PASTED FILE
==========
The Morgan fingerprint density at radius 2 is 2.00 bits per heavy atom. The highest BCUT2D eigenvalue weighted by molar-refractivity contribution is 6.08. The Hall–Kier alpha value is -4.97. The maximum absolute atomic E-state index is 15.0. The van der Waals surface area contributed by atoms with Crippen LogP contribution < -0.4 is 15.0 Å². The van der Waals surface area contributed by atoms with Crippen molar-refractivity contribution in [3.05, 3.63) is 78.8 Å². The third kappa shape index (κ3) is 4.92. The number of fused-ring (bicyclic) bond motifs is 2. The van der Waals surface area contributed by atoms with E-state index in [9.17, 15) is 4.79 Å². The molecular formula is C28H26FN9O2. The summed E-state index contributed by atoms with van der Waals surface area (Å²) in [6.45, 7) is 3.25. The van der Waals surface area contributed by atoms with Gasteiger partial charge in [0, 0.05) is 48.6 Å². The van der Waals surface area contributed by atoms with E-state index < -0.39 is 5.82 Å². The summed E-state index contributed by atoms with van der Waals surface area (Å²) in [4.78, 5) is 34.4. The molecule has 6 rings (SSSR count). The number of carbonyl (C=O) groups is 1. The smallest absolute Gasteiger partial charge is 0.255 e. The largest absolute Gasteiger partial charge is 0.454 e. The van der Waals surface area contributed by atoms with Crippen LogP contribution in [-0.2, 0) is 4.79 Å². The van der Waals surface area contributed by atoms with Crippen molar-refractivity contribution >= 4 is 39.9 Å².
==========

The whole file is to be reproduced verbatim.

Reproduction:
The Morgan fingerprint density at radius 2 is 2.00 bits per heavy atom. The highest BCUT2D eigenvalue weighted by molar-refractivity contribution is 6.08. The Hall–Kier alpha value is -4.97. The maximum absolute atomic E-state index is 15.0. The van der Waals surface area contributed by atoms with Crippen LogP contribution < -0.4 is 15.0 Å². The van der Waals surface area contributed by atoms with Crippen molar-refractivity contribution in [3.05, 3.63) is 78.8 Å². The third kappa shape index (κ3) is 4.92. The number of fused-ring (bicyclic) bond motifs is 2. The van der Waals surface area contributed by atoms with E-state index in [9.17, 15) is 4.79 Å². The molecular formula is C28H26FN9O2. The summed E-state index contributed by atoms with van der Waals surface area (Å²) in [6.45, 7) is 3.25. The van der Waals surface area contributed by atoms with Gasteiger partial charge in [0, 0.05) is 48.6 Å². The van der Waals surface area contributed by atoms with E-state index < -0.39 is 5.82 Å². The summed E-state index contributed by atoms with van der Waals surface area (Å²) in [4.78, 5) is 34.4. The molecule has 6 rings (SSSR count). The number of carbonyl (C=O) groups is 1. The smallest absolute Gasteiger partial charge is 0.255 e. The largest absolute Gasteiger partial charge is 0.454 e. The van der Waals surface area contributed by atoms with Crippen LogP contribution in [-0.2, 0) is 4.79 Å². The van der Waals surface area contributed by atoms with Crippen molar-refractivity contribution >= 4 is 39.9 Å².